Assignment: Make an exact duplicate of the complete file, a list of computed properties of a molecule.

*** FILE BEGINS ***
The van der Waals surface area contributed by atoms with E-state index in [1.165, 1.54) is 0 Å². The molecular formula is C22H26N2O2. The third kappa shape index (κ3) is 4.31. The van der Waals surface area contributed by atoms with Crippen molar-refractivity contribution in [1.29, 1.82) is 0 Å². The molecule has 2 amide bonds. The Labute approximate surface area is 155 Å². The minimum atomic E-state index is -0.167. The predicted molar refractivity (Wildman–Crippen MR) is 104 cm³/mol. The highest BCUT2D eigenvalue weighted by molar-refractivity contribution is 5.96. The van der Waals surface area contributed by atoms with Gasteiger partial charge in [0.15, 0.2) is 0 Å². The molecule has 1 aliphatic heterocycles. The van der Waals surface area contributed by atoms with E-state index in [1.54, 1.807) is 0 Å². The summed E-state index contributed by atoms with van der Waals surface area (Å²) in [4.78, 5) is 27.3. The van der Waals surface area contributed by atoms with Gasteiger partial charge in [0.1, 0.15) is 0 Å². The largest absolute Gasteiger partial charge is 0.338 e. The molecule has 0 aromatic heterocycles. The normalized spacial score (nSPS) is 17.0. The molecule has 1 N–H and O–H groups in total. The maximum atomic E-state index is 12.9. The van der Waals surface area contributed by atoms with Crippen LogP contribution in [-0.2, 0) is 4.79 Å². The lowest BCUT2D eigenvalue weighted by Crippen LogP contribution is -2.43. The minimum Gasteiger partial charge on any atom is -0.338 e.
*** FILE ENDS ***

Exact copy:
The van der Waals surface area contributed by atoms with E-state index in [1.165, 1.54) is 0 Å². The molecular formula is C22H26N2O2. The third kappa shape index (κ3) is 4.31. The van der Waals surface area contributed by atoms with Crippen molar-refractivity contribution in [1.29, 1.82) is 0 Å². The molecule has 2 amide bonds. The Labute approximate surface area is 155 Å². The minimum atomic E-state index is -0.167. The predicted molar refractivity (Wildman–Crippen MR) is 104 cm³/mol. The highest BCUT2D eigenvalue weighted by molar-refractivity contribution is 5.96. The van der Waals surface area contributed by atoms with Gasteiger partial charge in [0.15, 0.2) is 0 Å². The molecule has 1 aliphatic heterocycles. The van der Waals surface area contributed by atoms with E-state index in [1.54, 1.807) is 0 Å². The summed E-state index contributed by atoms with van der Waals surface area (Å²) in [4.78, 5) is 27.3. The van der Waals surface area contributed by atoms with Gasteiger partial charge in [0.1, 0.15) is 0 Å². The largest absolute Gasteiger partial charge is 0.338 e. The molecule has 0 aromatic heterocycles. The normalized spacial score (nSPS) is 17.0. The molecule has 1 N–H and O–H groups in total. The maximum atomic E-state index is 12.9. The van der Waals surface area contributed by atoms with Crippen LogP contribution in [-0.2, 0) is 4.79 Å². The lowest BCUT2D eigenvalue weighted by Crippen LogP contribution is -2.43. The minimum Gasteiger partial charge on any atom is -0.338 e.